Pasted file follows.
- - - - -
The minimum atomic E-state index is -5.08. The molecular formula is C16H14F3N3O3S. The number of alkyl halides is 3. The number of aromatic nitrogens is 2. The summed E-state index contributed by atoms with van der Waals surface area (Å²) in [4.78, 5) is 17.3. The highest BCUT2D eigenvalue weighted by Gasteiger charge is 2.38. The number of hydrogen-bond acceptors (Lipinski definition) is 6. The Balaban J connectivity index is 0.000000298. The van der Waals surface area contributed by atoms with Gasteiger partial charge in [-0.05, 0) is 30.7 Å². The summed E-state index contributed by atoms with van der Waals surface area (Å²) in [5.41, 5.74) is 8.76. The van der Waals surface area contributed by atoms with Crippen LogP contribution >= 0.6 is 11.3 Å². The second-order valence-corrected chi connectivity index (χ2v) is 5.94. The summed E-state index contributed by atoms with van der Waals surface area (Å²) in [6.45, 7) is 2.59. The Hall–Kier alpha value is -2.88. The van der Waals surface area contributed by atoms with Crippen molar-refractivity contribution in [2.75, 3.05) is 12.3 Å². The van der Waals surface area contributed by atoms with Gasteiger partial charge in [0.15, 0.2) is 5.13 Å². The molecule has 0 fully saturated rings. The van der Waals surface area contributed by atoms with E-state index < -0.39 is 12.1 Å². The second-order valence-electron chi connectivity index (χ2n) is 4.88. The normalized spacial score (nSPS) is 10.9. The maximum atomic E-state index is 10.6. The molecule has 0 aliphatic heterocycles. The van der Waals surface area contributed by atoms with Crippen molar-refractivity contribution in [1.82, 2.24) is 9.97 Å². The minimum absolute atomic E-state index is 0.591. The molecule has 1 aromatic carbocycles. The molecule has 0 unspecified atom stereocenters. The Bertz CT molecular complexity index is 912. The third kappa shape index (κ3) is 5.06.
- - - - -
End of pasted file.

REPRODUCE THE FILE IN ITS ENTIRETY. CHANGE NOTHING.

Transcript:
The minimum atomic E-state index is -5.08. The molecular formula is C16H14F3N3O3S. The number of alkyl halides is 3. The number of aromatic nitrogens is 2. The summed E-state index contributed by atoms with van der Waals surface area (Å²) in [4.78, 5) is 17.3. The highest BCUT2D eigenvalue weighted by Gasteiger charge is 2.38. The number of hydrogen-bond acceptors (Lipinski definition) is 6. The Balaban J connectivity index is 0.000000298. The van der Waals surface area contributed by atoms with Gasteiger partial charge in [-0.05, 0) is 30.7 Å². The summed E-state index contributed by atoms with van der Waals surface area (Å²) in [5.41, 5.74) is 8.76. The van der Waals surface area contributed by atoms with Crippen LogP contribution >= 0.6 is 11.3 Å². The second-order valence-corrected chi connectivity index (χ2v) is 5.94. The summed E-state index contributed by atoms with van der Waals surface area (Å²) in [6.45, 7) is 2.59. The Hall–Kier alpha value is -2.88. The van der Waals surface area contributed by atoms with Crippen molar-refractivity contribution in [2.75, 3.05) is 12.3 Å². The van der Waals surface area contributed by atoms with Gasteiger partial charge in [0.15, 0.2) is 5.13 Å². The molecule has 0 fully saturated rings. The van der Waals surface area contributed by atoms with E-state index < -0.39 is 12.1 Å². The second-order valence-electron chi connectivity index (χ2n) is 4.88. The normalized spacial score (nSPS) is 10.9. The maximum atomic E-state index is 10.6. The molecule has 0 aliphatic heterocycles. The van der Waals surface area contributed by atoms with Crippen molar-refractivity contribution in [1.82, 2.24) is 9.97 Å². The minimum absolute atomic E-state index is 0.591. The molecule has 1 aromatic carbocycles. The molecule has 0 unspecified atom stereocenters. The Bertz CT molecular complexity index is 912. The third kappa shape index (κ3) is 5.06.